• Central Processing Unit and Input / Output devices – the basics of how a Central Processing Unit works, along with different Input / Output devices

  • Internet – understanding the internet, the World Wide Web and web pages, leading on to the basics of a Network

  • Python Programming – students are introduced to the fundamental programming constructs of variables, sequence, selection and iteration in the Python programming language

  • Algorithms and Python Turtle - the fundamental programming constructs of variables, sequence, selection and iteration are re-enforced using the Python ‘Turtle’

  • Famous Computer Scientists – students learn about significant individuals within Computing, their inventions, and impact on society

  • Scratch - students use the fundamental programming constructs of variables, sequence, selection and iteration in the ‘Scratch’ programming language

 

Year 8 (taught as part of a carousel)

  • Python Programming – re-enforcing foundational concepts: Variables, Sequence, Selection, Iteration; working with functions; creating Mini Programs

  • Web Development with HTML, CSS and JavaScript - looking at foundational web design concepts, front end web design with HTML, CSS and Bootstrap along with basic programming in JavaScript.

 

Year 9

  • Python Programming – students use the fundamental programming constructs of variables, sequence, selection and iteration to complete a mini-program (Covid Tracker)

  • Data Representation – understanding and working with the binary number system used by computers

  • JavaScript –  Introduction to the programming constructs of variables, sequence, selection and iteration in the JavaScript Programming language

  • Web Design – Introduction to Web Design using HTML, CSS, JavaScript and Bootstrap using an IDE

  • Boolean Logic – Introduction to the logic used within computer design and construction which is used in programming and computation

  • Machine Learning – introduction to machine learning

  • GCSE Introduction – students who choose GCSE Computing as an option will start studying Data Representation and Programming

 

 

OCR Computer Science GCSE

 

Computer Systems (50%)

  • Pupils study a variety of technical topics including processors, memory, storage, networking, security, algorithms and the legal, ethical and cultural aspects of Computer Science.

  • Assessment is via one 90-minute written paper at the end of the course.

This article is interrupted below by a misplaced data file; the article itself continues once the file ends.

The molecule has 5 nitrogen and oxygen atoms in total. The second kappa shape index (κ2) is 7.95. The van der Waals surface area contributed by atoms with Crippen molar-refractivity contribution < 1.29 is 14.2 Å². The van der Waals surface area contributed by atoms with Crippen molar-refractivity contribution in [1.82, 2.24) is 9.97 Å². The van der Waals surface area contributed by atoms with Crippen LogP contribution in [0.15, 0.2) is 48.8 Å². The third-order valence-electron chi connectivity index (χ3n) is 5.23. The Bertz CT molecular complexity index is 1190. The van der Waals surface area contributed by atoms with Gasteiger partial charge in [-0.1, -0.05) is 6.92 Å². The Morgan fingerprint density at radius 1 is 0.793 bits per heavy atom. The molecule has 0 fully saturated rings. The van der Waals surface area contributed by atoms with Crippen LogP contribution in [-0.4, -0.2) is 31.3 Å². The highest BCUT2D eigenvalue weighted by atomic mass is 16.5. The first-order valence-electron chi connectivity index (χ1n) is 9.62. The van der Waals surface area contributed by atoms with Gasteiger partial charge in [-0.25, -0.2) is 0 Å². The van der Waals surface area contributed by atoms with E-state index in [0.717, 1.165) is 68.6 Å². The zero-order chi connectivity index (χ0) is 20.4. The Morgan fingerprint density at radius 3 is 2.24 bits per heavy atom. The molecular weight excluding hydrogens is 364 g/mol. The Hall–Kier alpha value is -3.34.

Computational thinking, algorithms and programming (50%)

  • Pupils study data representation, computational logic, programming techniques and computational thinking which teaches them to express real world problems Algorithms which a Computer can execute.

  • Assessment is via one 90-minute written paper at the end of the course.

 

Programming Project

  • Pupils complete a programming project which solves one of a number of different scenarios created by the exam board.

  • This project is marked internally on a pass / fail basis.

  • Students must pass this aspect of the course in order to be awarded a final grade.

 

 

 

OCR A Level Computer Science

 

Computer Systems (40%)

  • Pupils study a number of technical and programming topics such processors, memory, storage, networking, security, generational programming languages, object-oriented programming, scripting languages such as HTML / CSS / Javascript, algorithms, and the legal, ethical and cultural aspects of Computer Science.

  • Assessment is via one 2-hour, 30 minute written paper at the end of the course.

 

Algorithms and programming (40%)

  • Pupils study computational thinking and programming techniques, which teaches them to express real world problems in terms of Algorithms which represent reality and which a Computer can execute.

  • Assessment is via one 2-hour, 30 minute written paper at the end of the course.

 

Programming project (20%)

  • The programming project is one of the most enjoyable aspects of the A Level course, with many pupils scoring very high marks!  Through discussion with their teacher, students will choose a computing problem to work through in the following stages:-

    • Analysis of the problem

    • Design of the solution

    • Developing the solution

    • Evaluation

The project is assessed through the submission of the written report to the exam board.

Contact Us       

0208 688 4014

reception@archten.croydon.sch.uk

Archbishop Tenison's CE High School
Selborne Rd  Croydon  CR0 5JQ